Morgan’s absence could potentially open the door to Kent’s Sam Billings.  Since bursting onto the scene with some breath-taking innings in 2014, Billings has found opportunities limited, in the international arena at least, often finding himself on the sidelines.  The three ODIs in Bangladesh are a real chance to show the selectors what he is capable of and cement a place in the side.

The only other selection dilemma concerns the third spinner spot.  Moeen Ali and Adil Rashid will surely take the first two berths, so assuming England will play two spinners, they will need one in reserve.  Liam Dawson didn’t cover himself in glory on his ODI debut and, having seen him in the flesh against Surrey last week, he struggled to make inroads on a fourth-day pitch, although he is a useful limited-overs player.  Surrey’s Zafar Ansari was desperately unfortunate to injure his thumb at the back end of last season to miss out on touring the UAE and although he has bowled well in patches, he has had fitness issues and his batting form has suffered this summer.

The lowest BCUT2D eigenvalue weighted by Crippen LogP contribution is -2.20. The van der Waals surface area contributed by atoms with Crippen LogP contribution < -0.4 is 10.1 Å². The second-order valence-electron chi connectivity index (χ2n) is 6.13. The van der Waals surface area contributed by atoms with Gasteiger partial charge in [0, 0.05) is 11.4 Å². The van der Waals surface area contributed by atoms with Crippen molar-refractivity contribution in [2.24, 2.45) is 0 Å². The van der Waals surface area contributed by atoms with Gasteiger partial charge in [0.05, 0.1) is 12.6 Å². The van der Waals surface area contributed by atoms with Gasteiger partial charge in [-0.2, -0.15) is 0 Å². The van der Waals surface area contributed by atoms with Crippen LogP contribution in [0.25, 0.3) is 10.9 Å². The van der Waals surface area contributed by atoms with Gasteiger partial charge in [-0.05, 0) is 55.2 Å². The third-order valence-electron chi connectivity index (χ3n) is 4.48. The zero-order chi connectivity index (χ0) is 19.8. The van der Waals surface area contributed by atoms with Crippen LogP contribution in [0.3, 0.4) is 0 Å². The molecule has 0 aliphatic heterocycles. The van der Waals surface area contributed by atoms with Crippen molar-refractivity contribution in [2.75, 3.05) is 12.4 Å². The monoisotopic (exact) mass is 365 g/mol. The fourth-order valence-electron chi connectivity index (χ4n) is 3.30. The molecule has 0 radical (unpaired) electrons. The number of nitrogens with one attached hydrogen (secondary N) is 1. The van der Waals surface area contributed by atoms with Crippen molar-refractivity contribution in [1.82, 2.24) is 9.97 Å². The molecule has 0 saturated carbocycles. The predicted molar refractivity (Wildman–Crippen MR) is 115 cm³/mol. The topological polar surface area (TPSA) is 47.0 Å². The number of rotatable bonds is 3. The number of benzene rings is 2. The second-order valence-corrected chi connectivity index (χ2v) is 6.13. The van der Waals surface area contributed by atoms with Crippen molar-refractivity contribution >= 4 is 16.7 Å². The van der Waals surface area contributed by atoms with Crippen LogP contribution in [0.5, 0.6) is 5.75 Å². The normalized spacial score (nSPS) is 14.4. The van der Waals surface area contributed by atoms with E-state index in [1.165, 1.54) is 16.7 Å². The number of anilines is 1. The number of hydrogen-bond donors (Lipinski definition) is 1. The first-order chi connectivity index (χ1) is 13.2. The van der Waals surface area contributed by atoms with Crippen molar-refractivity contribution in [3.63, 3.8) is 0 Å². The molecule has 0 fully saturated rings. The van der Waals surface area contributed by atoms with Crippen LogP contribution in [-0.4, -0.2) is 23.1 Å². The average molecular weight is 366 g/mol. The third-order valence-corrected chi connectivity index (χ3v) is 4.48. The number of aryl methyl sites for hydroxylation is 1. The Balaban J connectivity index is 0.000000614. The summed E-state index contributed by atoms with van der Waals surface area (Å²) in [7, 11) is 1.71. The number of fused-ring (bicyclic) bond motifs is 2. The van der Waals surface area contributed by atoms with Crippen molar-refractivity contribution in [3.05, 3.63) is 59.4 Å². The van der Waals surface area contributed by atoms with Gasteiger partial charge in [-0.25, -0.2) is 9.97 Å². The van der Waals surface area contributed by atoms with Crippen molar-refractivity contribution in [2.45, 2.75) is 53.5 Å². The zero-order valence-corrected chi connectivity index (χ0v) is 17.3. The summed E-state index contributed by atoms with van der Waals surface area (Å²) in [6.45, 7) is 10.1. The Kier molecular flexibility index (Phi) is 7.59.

Another Surrey spinner, Gareth Batty has been mooted as an option but at 39, it is a short-term option.  Personally, I like the look of Middlesex’s Ollie Rayner.  At well over six foot he can cause batsmen problems with his awkward bounce and he has taken over 50 wickets this summer at an average of just over 20 to propel Middlesex towards the Division One title.

For what it’s worth here’s my England Test XI and squad for the winter: Cook, Hameed, Duckett, Root, Bairstow, Stokes, Ali, Woakes, Rashid, Broad, Anderson; Jennings, Northeast, Billings, Rayner, Wood, Plunkett.

Limited Overs XI & squad:  Roy, Duckett, Root, Buttler, Bairstow, Stokes, Ali, Woakes, Rashid, Plunkett, Wood; Malan, Billings, Jordan, Dawson.